Written by Drew Raison, photography by EMEAPP
This odd space heater-sized box is actually a digital reverb and quite a rare one at that. EMT (Elektro-Mess-Technik) was a turntable manufacturer in Germany, but they also had a keen eye for the development of artificial reverberation. Their Model 140 plate reverb changed the trajectory of music mixing back in the late 1950s. The 140 has remained a standard for analog studio reverb to this day, we even have one going into our recording studio. Over time, technology advanced and brought the flexibility of digital to the table.
Originally released in 1976 (and again recently, as a digital plugin), the EMT 250 broke new ground with its stunning depth and flexibility. To this day, it is considered by many to be one of the world’s best sounding digital reverbs, we certainly agree.
A reverb like this is beneficial in the creating of space ‘around’ a sound, it can add textural early reflections that broaden the soundstage and depth of a mix. This EMT 250 will be a perfect compliment to our even older EMT 140 stereo plate reverb.
The 250 is surprisingly well though out of and offers features that were innovative, it could even be configured as a multi-effect unit. It even has two sets of inputs and four discreet outputs. In addition to straight-ahead reverb, it has chorus, phase and delay effects. These units have become quite rare, as EMT only made 250 before releasing the 251 in 1979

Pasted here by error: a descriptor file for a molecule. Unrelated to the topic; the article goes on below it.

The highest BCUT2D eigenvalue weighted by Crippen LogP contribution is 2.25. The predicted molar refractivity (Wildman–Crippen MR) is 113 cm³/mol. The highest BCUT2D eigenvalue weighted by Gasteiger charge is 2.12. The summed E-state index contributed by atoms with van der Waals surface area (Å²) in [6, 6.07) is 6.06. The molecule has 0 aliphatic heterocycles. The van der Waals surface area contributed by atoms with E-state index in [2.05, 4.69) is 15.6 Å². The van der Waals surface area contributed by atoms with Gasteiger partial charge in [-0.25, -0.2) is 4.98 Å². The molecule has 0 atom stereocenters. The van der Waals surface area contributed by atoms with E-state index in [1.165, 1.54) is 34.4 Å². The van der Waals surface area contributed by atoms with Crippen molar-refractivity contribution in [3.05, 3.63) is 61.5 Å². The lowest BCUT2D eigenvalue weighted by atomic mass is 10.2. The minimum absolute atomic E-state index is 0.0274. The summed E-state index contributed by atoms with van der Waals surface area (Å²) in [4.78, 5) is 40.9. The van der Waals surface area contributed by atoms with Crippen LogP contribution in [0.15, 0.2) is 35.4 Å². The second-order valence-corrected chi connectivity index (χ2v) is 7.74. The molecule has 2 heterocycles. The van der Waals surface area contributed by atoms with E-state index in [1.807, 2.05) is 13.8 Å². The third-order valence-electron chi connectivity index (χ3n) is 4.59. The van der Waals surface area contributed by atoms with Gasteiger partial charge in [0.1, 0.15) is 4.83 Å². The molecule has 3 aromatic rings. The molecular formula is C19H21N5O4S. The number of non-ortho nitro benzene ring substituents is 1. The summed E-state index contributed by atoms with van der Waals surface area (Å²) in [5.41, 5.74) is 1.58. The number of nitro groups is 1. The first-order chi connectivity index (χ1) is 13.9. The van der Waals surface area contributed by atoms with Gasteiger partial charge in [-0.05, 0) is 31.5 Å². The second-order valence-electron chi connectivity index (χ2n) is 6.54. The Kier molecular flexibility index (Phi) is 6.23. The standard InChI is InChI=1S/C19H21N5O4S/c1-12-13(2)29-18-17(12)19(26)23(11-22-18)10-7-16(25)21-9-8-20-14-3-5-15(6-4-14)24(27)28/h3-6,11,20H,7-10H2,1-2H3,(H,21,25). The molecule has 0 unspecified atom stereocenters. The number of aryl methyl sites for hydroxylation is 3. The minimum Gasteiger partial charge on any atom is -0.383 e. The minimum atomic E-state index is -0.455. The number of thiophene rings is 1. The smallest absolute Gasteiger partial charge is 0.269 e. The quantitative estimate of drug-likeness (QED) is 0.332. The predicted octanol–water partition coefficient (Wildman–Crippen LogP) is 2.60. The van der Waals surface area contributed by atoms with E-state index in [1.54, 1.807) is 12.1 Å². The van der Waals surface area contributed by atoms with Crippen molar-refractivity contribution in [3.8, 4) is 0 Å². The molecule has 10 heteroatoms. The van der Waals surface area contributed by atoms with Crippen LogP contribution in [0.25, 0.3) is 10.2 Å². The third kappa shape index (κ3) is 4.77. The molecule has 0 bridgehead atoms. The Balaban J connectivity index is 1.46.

Our EMT 250 digital reverb came from Mountain Studios in Montreux, Switzerland. Over the years, our unit provided stunning and shimmering reverb on dozens of critically acclaimed albums from bands like Emerson, Lake and Palmer, Yes, The Rolling Stones, David Bowie, Iggy Pop, AC/DC and a heap of records by the band Queen, who owned the studio for much of its life.
Written by Drew Raison, photography by EMEAPP
A big part of the inventive sound of the band YES, was their use of echo and delay on vocals and guitar. As the guitarist for the band, Steve Howe brought fresh sounds and a unique playing style. Singer, John Anderson, did the same with his upper-range, etherial vocal style.
Why is this particular rusty tape echo unit of importance to EMEAPP? Because it helped make musical history, both on stage and in the studio. It is a vintage Maestro EM-1 Groupmaster analog tape delay that has been ridden hard by years of touring with YES.
Many people ask us how we authenticate historically significant artifacts. Sometimes it can be quite difficult, as we search through the interwebs machine looking for an ancient photo of a performer on stage or in the studio with the item in question.
Here’s a shot of the Echoplex in question, sitting right behind Steve on stage with Yes back in the early 1970s. Is this proof that ours is the band’s original unit? Probably not, but it certainly indicates that he was using a Groupmaster back in the day.
Here’s the kind of proof that we appreciate, a snap of Steve with his arm on the actual delay, along with a certificate of authenticity. Now, go put on “Fragile” and crank it up like you should. 🙂
Written by Drew Raison, photos by EMEAPP and Tom Cox
We’ve been having some fun with ‘string machines’ here at EMEAPP. We recently received a pair of vintage Eminent organs that sparked a conversation about the origin of keyboards that focus on string ensemble-type sounds.